Doing culture under state-socialism: Actors, events and interconnections
Über die Darstellung Lateinamerikas und die Verwendung christlicher Symbolik in der Kunst der DDR
„For me, socialism was partly a matter of faith”. On representations of Latin-America and the use of Christian imagery in the art of the GDR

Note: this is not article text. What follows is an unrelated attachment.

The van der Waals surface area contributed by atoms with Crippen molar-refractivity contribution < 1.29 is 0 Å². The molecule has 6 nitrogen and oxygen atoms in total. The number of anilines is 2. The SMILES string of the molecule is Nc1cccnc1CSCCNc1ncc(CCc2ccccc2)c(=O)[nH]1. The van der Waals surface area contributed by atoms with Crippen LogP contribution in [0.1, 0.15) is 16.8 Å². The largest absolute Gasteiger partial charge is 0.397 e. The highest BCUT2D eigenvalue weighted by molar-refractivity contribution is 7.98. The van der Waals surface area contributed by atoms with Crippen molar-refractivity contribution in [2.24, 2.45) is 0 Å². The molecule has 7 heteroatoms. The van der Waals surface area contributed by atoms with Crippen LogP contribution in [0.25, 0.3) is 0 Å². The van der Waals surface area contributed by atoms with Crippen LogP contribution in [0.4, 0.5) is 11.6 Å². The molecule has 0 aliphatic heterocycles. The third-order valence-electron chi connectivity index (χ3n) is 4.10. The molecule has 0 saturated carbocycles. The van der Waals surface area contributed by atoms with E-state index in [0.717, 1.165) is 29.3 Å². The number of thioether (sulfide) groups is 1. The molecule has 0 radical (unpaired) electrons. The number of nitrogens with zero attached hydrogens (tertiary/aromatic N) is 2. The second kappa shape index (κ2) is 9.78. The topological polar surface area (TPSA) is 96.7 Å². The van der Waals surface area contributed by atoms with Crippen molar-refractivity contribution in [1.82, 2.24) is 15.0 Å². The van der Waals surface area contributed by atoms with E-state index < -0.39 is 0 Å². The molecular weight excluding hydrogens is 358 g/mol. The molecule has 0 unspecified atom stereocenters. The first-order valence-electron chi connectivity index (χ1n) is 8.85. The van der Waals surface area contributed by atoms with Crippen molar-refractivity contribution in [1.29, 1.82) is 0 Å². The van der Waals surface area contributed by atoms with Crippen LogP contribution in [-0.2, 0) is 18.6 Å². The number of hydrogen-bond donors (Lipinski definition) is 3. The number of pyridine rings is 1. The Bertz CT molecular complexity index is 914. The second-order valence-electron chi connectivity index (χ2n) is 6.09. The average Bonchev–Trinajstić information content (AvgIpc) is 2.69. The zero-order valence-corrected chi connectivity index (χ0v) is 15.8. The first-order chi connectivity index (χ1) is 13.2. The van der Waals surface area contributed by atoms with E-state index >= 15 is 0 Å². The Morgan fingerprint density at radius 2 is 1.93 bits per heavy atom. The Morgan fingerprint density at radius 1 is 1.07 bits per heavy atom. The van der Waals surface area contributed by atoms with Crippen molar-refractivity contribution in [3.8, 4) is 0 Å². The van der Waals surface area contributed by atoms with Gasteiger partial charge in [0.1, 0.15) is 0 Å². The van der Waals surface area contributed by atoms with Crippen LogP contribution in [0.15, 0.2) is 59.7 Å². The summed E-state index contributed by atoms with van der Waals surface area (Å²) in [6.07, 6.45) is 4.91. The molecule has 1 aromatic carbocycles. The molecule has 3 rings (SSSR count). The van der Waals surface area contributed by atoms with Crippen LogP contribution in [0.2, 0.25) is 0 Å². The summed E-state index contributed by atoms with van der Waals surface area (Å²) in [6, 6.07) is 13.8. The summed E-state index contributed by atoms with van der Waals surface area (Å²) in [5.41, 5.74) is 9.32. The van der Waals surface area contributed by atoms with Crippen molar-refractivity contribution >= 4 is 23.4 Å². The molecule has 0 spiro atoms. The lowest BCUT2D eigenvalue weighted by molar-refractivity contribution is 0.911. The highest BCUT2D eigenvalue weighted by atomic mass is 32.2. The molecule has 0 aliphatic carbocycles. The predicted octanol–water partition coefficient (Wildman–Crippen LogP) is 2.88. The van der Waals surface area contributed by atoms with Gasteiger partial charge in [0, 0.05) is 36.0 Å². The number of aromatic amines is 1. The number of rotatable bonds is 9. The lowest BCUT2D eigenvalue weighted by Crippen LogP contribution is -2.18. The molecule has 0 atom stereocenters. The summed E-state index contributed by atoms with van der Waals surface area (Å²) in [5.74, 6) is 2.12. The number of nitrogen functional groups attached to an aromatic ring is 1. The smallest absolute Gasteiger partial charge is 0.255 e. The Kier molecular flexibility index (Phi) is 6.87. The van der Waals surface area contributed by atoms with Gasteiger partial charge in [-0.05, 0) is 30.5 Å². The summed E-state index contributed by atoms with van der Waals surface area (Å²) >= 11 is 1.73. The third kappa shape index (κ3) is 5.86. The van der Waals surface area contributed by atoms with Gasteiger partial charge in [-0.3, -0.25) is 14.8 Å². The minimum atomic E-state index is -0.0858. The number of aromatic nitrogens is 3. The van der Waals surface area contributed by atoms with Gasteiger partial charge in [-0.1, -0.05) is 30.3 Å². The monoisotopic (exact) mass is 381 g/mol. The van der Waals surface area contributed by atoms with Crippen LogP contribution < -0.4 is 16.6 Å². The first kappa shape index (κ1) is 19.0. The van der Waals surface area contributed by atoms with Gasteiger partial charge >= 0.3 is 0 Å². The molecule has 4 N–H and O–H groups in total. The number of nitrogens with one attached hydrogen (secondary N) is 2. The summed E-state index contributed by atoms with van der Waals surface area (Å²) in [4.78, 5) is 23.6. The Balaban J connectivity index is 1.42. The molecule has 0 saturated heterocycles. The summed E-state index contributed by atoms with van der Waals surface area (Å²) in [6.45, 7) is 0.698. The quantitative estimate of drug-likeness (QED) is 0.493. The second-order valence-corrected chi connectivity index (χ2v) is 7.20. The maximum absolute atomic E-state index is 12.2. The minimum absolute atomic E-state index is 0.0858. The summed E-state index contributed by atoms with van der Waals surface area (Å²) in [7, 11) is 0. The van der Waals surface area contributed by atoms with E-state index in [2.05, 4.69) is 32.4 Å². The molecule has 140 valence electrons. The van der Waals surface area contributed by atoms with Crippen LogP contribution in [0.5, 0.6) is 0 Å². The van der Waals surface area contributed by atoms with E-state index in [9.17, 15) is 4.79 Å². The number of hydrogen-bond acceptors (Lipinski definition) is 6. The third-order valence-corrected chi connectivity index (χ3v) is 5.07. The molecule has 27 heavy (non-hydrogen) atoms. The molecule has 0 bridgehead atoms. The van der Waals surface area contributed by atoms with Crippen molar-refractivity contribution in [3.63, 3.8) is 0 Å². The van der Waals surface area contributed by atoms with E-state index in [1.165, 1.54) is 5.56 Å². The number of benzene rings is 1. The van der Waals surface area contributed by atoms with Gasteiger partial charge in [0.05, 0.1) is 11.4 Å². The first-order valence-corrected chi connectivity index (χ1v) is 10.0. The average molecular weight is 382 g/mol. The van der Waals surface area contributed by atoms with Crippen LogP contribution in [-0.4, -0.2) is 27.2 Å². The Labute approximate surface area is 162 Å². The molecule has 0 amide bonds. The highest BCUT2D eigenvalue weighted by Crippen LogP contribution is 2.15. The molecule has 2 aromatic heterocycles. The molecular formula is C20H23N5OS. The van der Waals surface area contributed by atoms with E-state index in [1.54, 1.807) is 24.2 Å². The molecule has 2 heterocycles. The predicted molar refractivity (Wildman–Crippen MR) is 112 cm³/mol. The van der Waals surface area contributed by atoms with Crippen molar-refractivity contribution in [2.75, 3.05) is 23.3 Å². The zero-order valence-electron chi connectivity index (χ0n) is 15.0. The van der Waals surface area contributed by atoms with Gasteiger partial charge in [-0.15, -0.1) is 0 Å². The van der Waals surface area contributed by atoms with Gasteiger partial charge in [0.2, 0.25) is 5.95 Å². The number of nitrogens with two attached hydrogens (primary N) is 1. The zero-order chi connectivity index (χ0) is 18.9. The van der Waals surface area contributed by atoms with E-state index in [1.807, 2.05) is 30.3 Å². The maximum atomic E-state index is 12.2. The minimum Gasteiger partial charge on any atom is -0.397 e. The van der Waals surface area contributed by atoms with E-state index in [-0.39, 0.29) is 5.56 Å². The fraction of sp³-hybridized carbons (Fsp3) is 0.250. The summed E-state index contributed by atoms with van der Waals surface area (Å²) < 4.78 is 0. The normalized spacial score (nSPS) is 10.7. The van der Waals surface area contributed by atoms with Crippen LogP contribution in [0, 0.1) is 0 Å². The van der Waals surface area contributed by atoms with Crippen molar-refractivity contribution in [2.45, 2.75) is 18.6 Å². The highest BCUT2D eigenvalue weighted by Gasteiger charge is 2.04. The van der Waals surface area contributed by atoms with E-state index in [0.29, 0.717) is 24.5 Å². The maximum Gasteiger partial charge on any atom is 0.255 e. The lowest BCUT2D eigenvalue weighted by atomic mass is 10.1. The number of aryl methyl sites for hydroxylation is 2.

Latin-American art and culture as well as political and social developments in that region had a major impact on creative work in the GDR. A peculiarity of the Latin-American influence was the utilization of motifs and symbols from Christian iconography. Artists from all disciplines and generations used this form of expression establishing a pictorial world in GDR art that seemed to contradict the atheist credo of the SED. The application of Christian imagery did not necessarily result from religious conviction but rather from the deep roots of religious visual expressions in the European tradition, the commitment to the ideals of humanism, and an assumed comparability of Christian and socialistic ideology. In addition, complex socio-political processes and issues could be addressed in a clear and comprehensible way by way of this emblematic and allegoric pictorial language. To some extent, Christian symbolism lent the aura of holy mission to liberation struggles. This is how, for example, the crucifixion functioned as an expression for martyrdom, innocent suffering and heroic sacrificial death; also, the Pietá – vividly portrayed in Werner Tübke’s Chilean Requiem – mourns and represents the victims of militarism and fascist violence in Latin America as martyrs. Artworks suggested now and again a similarity in appearance and character between Jesus Christ and Ernesto “Che” Guevara – with the aim of presenting Guevara as the modern messiah of the 20th century. The utilization of Christian iconography occasionally served as a means of self-reflexion and self-questioning and in some cases expressed a longing for a democratic and humane socialism as an antithesis to the political dictates of the SED.